Because the corrugations on the back of the tile had something similar to silicon to prevent scratching in transit, and to burn out anything that could be burned out of the clay, I turned the gasser on the lowest notch for 10 minutes which took the temp up to 170 º, then the second notch for 10 minutes which brought it up to 230 º, then to 430 º, 520 º, 600 º, then two more notches to the maximum. The thermometer pegged at 600 º, two notches below maximum. I could hear a greater flow of gas so I am sure the temperature increased. I am going to order a lazer temperature gauge so I can get a better handle on the temp.

http://i214.photobucket.com/albums/cc141/ECRody/First%20Pizza/PizzaGrill.jpg

This morning, after the dough had fermented between 54 and 56 hours, one on the dough balls collapsed about an inch a half. There were some large bubbles on the top.

Dough #1 top view
http://i214.photobucket.com/albums/cc141/ECRody/First%20Pizza/56hrstop1.jpg

Side view
http://i214.photobucket.com/albums/cc141/ECRody/First%20Pizza/56hrsside1.jpg

The other ball had not collapsed.

Ball # 2 top view.
http://i214.photobucket.com/albums/cc141/ECRody/First%20Pizza/56hrstop2.jpg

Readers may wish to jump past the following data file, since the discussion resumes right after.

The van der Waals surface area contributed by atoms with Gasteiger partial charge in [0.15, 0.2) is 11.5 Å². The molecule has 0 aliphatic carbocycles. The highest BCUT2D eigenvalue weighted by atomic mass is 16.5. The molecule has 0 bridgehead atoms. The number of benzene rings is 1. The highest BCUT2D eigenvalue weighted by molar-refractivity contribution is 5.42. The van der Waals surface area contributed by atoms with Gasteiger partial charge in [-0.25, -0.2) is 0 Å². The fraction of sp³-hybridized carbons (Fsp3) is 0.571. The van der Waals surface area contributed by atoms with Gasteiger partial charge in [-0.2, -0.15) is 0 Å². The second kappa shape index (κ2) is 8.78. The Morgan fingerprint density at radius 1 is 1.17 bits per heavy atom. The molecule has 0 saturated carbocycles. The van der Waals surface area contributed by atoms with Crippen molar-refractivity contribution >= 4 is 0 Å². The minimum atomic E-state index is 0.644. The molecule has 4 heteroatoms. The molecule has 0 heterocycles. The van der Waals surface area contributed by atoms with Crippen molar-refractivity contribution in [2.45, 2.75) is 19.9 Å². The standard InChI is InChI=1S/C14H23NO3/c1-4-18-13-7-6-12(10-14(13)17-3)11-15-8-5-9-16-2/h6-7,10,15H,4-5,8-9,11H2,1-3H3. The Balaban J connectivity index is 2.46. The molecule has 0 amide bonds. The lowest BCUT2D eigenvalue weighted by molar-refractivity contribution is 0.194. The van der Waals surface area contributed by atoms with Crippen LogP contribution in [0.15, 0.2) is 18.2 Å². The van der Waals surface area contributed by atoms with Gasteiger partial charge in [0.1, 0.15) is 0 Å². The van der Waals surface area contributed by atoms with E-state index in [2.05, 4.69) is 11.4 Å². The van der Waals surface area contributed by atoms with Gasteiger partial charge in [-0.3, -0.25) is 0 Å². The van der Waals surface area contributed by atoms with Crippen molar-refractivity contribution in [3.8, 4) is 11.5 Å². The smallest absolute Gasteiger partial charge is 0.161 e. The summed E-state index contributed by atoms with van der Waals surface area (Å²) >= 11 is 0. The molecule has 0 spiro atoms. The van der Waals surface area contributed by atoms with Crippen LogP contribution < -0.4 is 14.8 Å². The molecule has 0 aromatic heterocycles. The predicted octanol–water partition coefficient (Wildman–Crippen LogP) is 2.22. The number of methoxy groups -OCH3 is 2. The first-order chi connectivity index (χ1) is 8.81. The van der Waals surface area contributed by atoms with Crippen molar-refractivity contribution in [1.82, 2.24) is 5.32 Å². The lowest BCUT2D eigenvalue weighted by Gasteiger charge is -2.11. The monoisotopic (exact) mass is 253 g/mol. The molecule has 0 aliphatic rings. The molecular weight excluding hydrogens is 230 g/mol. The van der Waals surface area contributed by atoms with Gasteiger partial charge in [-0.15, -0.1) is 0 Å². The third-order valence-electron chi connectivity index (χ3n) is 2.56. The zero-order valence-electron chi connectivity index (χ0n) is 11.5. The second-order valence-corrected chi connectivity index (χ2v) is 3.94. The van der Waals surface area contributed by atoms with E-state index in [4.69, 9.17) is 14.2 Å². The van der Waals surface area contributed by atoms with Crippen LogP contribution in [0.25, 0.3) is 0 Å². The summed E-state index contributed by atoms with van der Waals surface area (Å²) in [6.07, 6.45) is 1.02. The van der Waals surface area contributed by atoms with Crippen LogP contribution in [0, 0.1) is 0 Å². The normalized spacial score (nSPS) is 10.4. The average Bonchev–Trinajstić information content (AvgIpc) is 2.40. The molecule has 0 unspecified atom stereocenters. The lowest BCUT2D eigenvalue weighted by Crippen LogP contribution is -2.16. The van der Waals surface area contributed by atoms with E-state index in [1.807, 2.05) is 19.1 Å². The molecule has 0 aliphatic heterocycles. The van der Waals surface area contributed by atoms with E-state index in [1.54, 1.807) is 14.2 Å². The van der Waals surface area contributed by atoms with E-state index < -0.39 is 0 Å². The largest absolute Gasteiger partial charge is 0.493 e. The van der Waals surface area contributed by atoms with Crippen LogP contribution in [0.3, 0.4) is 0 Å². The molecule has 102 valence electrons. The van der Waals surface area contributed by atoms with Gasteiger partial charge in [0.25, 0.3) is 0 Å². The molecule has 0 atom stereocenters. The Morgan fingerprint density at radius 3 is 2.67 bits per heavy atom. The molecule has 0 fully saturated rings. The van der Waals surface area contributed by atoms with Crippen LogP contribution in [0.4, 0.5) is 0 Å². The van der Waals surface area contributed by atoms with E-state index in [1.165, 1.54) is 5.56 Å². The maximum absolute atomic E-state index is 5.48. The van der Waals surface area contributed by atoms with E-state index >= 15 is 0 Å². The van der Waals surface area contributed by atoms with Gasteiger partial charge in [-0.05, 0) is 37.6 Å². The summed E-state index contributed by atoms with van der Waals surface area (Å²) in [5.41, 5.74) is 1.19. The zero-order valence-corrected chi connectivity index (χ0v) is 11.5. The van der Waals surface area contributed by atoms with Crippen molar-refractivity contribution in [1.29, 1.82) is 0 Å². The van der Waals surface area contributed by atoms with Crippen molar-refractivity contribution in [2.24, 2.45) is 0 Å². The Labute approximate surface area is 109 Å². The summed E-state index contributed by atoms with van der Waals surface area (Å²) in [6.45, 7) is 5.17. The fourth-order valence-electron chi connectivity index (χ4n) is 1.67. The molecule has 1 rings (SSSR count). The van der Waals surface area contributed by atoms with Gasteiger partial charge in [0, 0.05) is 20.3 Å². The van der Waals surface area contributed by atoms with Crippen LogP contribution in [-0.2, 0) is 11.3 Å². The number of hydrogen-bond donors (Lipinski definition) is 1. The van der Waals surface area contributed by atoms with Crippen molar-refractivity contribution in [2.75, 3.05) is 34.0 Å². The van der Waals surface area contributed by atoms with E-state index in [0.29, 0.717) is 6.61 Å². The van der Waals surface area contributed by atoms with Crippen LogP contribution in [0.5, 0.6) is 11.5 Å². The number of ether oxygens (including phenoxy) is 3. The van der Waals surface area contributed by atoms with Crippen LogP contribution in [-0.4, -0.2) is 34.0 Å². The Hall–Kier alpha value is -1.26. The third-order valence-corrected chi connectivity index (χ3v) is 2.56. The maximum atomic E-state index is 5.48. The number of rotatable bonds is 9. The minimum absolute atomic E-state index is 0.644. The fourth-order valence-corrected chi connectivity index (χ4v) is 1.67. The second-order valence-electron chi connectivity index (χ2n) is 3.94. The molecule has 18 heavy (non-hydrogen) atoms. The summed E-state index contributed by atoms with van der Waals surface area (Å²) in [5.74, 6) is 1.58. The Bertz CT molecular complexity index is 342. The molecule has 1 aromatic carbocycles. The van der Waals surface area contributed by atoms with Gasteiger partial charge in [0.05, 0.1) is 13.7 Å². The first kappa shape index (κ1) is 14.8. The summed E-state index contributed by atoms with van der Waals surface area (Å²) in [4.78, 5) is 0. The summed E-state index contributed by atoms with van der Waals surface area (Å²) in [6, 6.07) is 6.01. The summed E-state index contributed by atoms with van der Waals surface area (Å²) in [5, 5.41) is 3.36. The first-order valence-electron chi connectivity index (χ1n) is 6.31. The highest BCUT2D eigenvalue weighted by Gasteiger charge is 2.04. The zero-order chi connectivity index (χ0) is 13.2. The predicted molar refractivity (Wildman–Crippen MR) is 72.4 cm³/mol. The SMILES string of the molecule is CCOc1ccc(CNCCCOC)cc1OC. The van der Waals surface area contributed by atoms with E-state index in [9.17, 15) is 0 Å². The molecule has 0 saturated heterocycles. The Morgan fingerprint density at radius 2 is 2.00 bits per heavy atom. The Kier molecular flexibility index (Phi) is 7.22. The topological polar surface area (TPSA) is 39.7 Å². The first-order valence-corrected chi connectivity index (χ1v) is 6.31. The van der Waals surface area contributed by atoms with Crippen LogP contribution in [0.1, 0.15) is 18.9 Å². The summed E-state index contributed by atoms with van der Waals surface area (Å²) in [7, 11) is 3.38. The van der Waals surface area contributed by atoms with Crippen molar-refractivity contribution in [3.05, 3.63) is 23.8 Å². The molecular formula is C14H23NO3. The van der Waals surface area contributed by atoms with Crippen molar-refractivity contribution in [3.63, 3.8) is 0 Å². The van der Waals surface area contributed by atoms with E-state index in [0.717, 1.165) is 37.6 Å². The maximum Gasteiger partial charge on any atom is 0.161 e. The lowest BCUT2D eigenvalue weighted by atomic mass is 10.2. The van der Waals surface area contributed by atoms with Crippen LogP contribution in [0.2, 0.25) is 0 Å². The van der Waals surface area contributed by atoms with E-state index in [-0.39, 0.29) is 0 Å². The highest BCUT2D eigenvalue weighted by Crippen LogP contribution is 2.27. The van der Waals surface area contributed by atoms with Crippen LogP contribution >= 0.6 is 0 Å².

Side view
http://i214.photobucket.com/albums/cc141/ECRody/First%20Pizza/56hrsside2.jpg

Fearing that the first ball had over fermented, I decided to bake it today, rather than waiting until Saturday.. I set the ball on the counter for two hours, then pushed the center down and out, to about 6”. I then picked it up and stretched it out to about 10” and placed it on the peel. It started to spring back to about 8”. I pick it up and stretched it again, but finally settled on an 8” X 10” pizza as the middle was getting very thin and opaque. I sauced it with ¼ cup of my own sauce, 4 oz. of ¼” cubed Precious (Sorrento) low-moisture part skim mozzarella cheese and two minced cloves of garlic.

Topped.
http://i214.photobucket.com/albums/cc141/ECRody/First%20Pizza/Toipped.jpg